Before being struck by the bottle the Plaintiff had a verbal altercation with the unknown assailant which lasted 2 – 2.5 minutes.  The Plaintiff argued that the Nightclub was responsible for failing to intervene in that time and had they done so this injury would have been prevented.    Madam Justice Gerow agreed in part with the Plaintiff and found that the unknown assailant was 50% responsible, the Plaintiff was 15% responsible and the corporate Defendants 35% responsible for failing to have its security guards intervene in the altercation.  In reaching this verdict the Court provided the following reasons:

[25] It is clear from the case law that the corporate defendants were not an insurer of Mr. Hartley’s safety. However, there are circumstances in which an occupier of a nightclub or bar has been found liable to its patron for injuries caused by another patron. Whether or not an occupier of a nightclub or bar will be liable for injuries caused to a patron by another patron is very fact dependent.

[26] The issue is whether the corporate defendants took reasonable steps to protect Mr. Hartley from a danger they ought to have recognized when Mr. Lutke and the unidentified man were yelling and pushing and shoving.

[27] On the night of the incident, there were five security staff on duty. The uncontroverted evidence of Mr. Lutke and Mr. Hartley is that Mr. Lutke and an unidentified man were involved in an altercation – pushing and shoving accompanied by loud yelling – for 2 to 2½ minutes….

In my view, it is reasonably foreseeable that the type of altercation described by Mr. Lutke and Mr. Hartley could escalate, and lead to a fight in which someone could be injured by being hit by a bottle.

[31] The uncontradicted evidence of Mr. Hartley and Mr. Lutke is that the altercation went on for 2 to 2½ minutes before Mr. Lutke was hit with the bottle and Mr. Hartley stepped in to assist him. As indicated earlier, Mr. MacLeod conceded that such behaviour – yelling and shoving and pushing – would not be tolerated for that length of time in the Barfly. I am of the view there was more than adequate time for security staff to intervene before Mr. Hartley felt it necessary to go to Mr. Lutke’s aid. Their failure to do so was, in my view, a breach of their duty under s. 3 of the Occupiers’ Liability Act.


ICBC Wage Loss Benefits – Definition of "Employed Person" Discussed

April 28th, 2010

If a person insured with ICBC is disabled as a result of a motor vehicle collision they may qualify for disability benefits from ICBC under their own policy of insurance.  These are often referred to as Part 7 TTD benefits or Part 7 Wage Loss Benefits.

One necessary condition for these benefits is that the injured person needs to be an “employed person“.  If a person is not employed at the time of the accident they may still qualify for disability benefits from ICBC if they were  ‘employed or actively engaged in an occupation for wages or profit for any 6 months during the period of 12 months immediately preceding the date of the accident.’  Reasons for judgement were released today discussing this definition of ‘employed person‘.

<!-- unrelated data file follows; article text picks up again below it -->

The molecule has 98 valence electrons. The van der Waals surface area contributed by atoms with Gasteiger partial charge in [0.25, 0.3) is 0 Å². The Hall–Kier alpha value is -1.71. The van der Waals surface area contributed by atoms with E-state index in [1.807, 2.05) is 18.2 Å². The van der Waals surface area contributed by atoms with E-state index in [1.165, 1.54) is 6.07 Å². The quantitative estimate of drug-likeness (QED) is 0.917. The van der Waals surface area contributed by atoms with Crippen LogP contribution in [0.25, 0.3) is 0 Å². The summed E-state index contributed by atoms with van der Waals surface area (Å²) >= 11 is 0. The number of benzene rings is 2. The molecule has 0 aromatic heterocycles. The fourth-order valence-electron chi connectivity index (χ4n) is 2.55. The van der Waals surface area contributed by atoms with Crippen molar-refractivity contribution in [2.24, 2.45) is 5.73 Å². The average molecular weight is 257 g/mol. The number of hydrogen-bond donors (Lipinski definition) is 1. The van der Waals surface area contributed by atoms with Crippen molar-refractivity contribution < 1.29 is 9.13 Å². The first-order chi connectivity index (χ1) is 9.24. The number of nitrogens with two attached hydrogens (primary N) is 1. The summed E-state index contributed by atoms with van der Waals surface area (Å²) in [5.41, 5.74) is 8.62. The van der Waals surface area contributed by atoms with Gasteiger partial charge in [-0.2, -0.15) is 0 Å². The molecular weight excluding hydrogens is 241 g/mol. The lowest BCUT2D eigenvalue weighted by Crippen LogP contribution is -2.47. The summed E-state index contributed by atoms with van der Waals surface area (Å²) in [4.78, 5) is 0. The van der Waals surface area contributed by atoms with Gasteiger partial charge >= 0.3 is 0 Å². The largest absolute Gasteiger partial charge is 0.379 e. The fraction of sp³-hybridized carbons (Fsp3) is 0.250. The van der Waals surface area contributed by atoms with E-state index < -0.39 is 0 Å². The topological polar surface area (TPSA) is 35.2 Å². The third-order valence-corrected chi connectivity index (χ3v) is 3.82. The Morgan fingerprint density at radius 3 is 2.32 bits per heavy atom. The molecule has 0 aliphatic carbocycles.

In today’s case (Pavlovich v. ICBC) the Plaintiff was injured in a rollover accident.  The medical evidence was uncontradicted that his accident related injuries “temporarily totally disabled him from his regular employment as a journeyman carpenter (for about 6 months) from the date of the accident“.

The Plaintiff was not actively working at the time of the crash but had worked about 1,100 hours in the year before the accident.  He argued that in these circumstances he is an ‘employed person’ entitled to disability benefits from ICBC.  ICBC refused to pay the wage loss benefit arguing the Plaintiff did not meet the definition of employed person under Part 7 of the Insurance (Vehicle) Regulation.

Mr. Justice Rogers was asked to resolve this dispute.  The Court agreed with ICBC and in doing so made the following useful comments about the definition of ‘employed person‘ for the purpose of receiving ICBC Part 7 disability benefits:

[8] For the purpose of entitlement to temporary total disability benefits under Part 7 of the Insurance (Vehicle) Regulation of the Insurance (Vehicle) Act, the claimant must be an “employed person”. An “employed person” is defined by s. 78 of the Regulation and means a person:

(a) who, on the date of an accident for which a claim is made, is employed or actively engaged in an occupation for wages or profit, or

(b) who…

(ii)        for any 6 months during the period of 12 months immediately preceding the date of an accident for which a claim is made is employed or actively engaged in an occupation for wages or profit.

[9] As noted, the parties agreed that the plaintiff was not employed on the date of the accident. Accordingly, if the plaintiff is to qualify for temporary total disability benefits, it must be on the basis of his being an “employed person” within the meaning of subsection (b) of the definition….